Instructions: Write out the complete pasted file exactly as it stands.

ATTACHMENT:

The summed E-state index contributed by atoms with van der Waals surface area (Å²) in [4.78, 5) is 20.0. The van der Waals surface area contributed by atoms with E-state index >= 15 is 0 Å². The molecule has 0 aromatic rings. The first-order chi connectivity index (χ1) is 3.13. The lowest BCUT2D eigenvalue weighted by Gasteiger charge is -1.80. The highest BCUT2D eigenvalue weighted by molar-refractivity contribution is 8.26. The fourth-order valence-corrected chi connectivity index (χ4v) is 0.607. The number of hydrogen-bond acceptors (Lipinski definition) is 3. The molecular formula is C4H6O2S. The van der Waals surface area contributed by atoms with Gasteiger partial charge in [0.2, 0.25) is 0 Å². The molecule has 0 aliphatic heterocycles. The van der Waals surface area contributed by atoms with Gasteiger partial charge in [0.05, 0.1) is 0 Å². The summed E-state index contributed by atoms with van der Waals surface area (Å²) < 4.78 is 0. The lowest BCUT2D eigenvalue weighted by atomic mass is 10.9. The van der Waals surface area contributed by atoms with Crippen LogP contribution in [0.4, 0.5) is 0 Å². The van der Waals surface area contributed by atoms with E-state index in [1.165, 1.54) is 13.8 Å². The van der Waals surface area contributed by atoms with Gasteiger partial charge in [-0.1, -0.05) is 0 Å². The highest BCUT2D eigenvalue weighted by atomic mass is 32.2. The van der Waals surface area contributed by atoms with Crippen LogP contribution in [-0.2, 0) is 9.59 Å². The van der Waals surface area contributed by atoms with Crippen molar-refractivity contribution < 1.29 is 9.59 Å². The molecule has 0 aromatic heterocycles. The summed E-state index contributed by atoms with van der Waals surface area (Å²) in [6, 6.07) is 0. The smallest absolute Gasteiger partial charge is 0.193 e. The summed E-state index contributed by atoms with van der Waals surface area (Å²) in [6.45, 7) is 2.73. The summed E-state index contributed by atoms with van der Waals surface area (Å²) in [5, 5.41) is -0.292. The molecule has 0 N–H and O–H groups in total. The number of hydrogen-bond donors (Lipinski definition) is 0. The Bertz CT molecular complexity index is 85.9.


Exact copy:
The summed E-state index contributed by atoms with van der Waals surface area (Å²) in [4.78, 5) is 20.0. The van der Waals surface area contributed by atoms with E-state index >= 15 is 0 Å². The molecule has 0 aromatic rings. The first-order chi connectivity index (χ1) is 3.13. The lowest BCUT2D eigenvalue weighted by Gasteiger charge is -1.80. The highest BCUT2D eigenvalue weighted by molar-refractivity contribution is 8.26. The fourth-order valence-corrected chi connectivity index (χ4v) is 0.607. The number of hydrogen-bond acceptors (Lipinski definition) is 3. The molecular formula is C4H6O2S. The van der Waals surface area contributed by atoms with Gasteiger partial charge in [0.2, 0.25) is 0 Å². The molecule has 0 aliphatic heterocycles. The van der Waals surface area contributed by atoms with Gasteiger partial charge in [0.05, 0.1) is 0 Å². The summed E-state index contributed by atoms with van der Waals surface area (Å²) < 4.78 is 0. The lowest BCUT2D eigenvalue weighted by atomic mass is 10.9. The van der Waals surface area contributed by atoms with Crippen LogP contribution in [0.4, 0.5) is 0 Å². The van der Waals surface area contributed by atoms with E-state index in [1.165, 1.54) is 13.8 Å². The van der Waals surface area contributed by atoms with Gasteiger partial charge in [-0.1, -0.05) is 0 Å². The highest BCUT2D eigenvalue weighted by atomic mass is 32.2. The van der Waals surface area contributed by atoms with Crippen LogP contribution in [-0.2, 0) is 9.59 Å². The van der Waals surface area contributed by atoms with Crippen molar-refractivity contribution < 1.29 is 9.59 Å². The molecule has 0 aromatic heterocycles. The summed E-state index contributed by atoms with van der Waals surface area (Å²) in [6, 6.07) is 0. The smallest absolute Gasteiger partial charge is 0.193 e. The summed E-state index contributed by atoms with van der Waals surface area (Å²) in [6.45, 7) is 2.73. The summed E-state index contributed by atoms with van der Waals surface area (Å²) in [5, 5.41) is -0.292. The molecule has 0 N–H and O–H groups in total. The number of hydrogen-bond donors (Lipinski definition) is 0. The Bertz CT molecular complexity index is 85.9.